This week’s Torah portion, Ki Tisa, opens with each Israelite contributing a required half-shekel toward building the Tent of Meeting. The Torah states that “The rich shall give no more, and the poor shall give no less” (Exodus 30:15). Other verses describe additional voluntary contributions toward building the Tabernacle.
Today, this practice has inspired many synagogues to rethink membership structures. With younger Jews feeling less of an obligation to join and scores of folks of all ages feeling alienated, the fixed-dues model can discourage potential members.
Forward-looking congregations are exploring models that provide more engagement, equity and good feeling – and often better monetary results. The “fair share” model asks for contributions calculated as a simple percentage of household income. The philanthropic model, like the one used by Chabad, is purely based on donations, but requires significant fundraising efforts.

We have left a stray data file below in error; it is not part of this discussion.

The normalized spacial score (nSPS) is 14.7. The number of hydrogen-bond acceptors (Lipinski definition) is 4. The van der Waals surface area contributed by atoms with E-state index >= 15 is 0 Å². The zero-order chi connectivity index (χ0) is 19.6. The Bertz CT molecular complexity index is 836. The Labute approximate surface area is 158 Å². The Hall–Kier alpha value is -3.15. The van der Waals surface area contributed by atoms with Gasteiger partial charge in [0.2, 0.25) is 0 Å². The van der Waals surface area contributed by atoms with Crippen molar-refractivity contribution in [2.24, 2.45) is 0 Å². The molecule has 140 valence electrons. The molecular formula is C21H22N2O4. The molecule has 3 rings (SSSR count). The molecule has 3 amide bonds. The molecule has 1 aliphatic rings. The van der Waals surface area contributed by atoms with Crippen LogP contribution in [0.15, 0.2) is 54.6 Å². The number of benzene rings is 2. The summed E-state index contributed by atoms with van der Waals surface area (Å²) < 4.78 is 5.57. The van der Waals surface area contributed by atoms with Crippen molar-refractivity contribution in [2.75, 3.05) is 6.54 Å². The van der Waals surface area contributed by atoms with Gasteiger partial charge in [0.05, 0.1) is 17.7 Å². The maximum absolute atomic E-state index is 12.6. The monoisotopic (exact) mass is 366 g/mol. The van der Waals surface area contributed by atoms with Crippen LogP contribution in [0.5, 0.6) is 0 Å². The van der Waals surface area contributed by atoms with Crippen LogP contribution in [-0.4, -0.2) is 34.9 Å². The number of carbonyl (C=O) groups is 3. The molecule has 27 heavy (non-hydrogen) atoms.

Under the “sustaining” model, a congregation calculates the amount each household would need to contribute to sustain the congregation’s expenses. They share the result with congregants, who choose how much to pay, knowing what a sustainable rate would be.
Finally, a “tiered” model requests an achievable base contribution from everyone, like the half-shekel of our Torah portion, with additional voluntary donation amounts, like the Israelites’ Tabernacle donations. Just as in our Torah portion, in this model, everyone is able to contribute the same base amount, with dignity.
When we consider both ancient and new models, we can include many more Jews in building the Jewish community.